In the post 9/11 era, the U.S. government vastly expanded its surveillance of nearly everyone on earth, even U.S. citizens, brushing aside constitutional protections in the name of security. A group of intelligence veterans urges reform of those practices to protect privacy and to stop the waste of resources.
The overarching “strategic” ideology in Official Washington is “tough-guy-ism,” with politicians fearful of being called “weak,” a public-relations threat that drives even cautious leaders into reckless military actions, as occurred with President Obama in the war on the Islamic State, as Gareth Porter explains.
The failure to hold anyone accountable for torture derives from extraordinary post-9/11 legal theories that made the President all-powerful during “wartime” and established what amounted to martial law in the United States, a condition that continues to this day, writes retired JAG Major Todd E. Pierce.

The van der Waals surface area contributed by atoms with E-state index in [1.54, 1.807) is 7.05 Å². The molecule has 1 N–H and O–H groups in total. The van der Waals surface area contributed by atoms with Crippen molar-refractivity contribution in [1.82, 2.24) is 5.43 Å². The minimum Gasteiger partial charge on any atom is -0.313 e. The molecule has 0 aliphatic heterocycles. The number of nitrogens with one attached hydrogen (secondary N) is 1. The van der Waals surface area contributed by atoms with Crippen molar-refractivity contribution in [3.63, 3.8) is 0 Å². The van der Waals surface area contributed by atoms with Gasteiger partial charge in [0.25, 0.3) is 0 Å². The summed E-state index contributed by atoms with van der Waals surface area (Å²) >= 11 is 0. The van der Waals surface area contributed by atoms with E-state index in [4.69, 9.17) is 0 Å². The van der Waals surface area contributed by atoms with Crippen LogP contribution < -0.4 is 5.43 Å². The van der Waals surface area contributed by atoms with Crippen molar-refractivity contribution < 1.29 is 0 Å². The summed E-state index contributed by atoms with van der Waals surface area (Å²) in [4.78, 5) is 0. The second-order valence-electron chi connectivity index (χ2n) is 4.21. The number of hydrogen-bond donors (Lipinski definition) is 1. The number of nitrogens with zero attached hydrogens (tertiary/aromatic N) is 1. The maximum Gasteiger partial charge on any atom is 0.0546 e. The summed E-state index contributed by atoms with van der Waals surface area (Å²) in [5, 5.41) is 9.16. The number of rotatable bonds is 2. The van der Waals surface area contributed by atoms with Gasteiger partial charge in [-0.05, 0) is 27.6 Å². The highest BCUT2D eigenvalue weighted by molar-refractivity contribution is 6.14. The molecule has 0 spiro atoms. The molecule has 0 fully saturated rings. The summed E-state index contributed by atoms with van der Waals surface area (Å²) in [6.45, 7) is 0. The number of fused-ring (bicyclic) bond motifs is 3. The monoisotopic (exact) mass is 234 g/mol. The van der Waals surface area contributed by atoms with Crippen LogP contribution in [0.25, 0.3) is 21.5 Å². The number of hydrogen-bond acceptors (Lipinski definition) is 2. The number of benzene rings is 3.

Retired National Security Agency official William Binney, who challenged decisions to ignore the Fourth Amendment in the government’s massive — and wasteful — collection of electronic data, faced career and legal repercussions. Because of his courage, he is being honored by former intelligence officials.
Conservatives who usually hail individual liberties are leading the televised defense of the U.S. government’s torture of terror suspects, including many who were completely innocent. But some conservatives are troubled by this knee-jerk defense of the Bush administration, as Independent Institute’s Ivan Eland explains.
Exclusive: America’s reputation for cognitive dissonance is being tested by the Senate report documenting the U.S. government’s torture of detainees and the fact that nothing is happening to those responsible. Ex-CIA analyst Ray McGovern says the nation must choose between crossing the Delaware or the Rubicon.
In America’s fascination with fictional entertainment, torture has been a popular plot device as some tough-guy “hero” extracts a clue from a hardened “bad guy,” most famously with Jack Bauer in “24.” But real-world torture elicits false information – and is a grave crime of state, as Lawrence Davidson explains.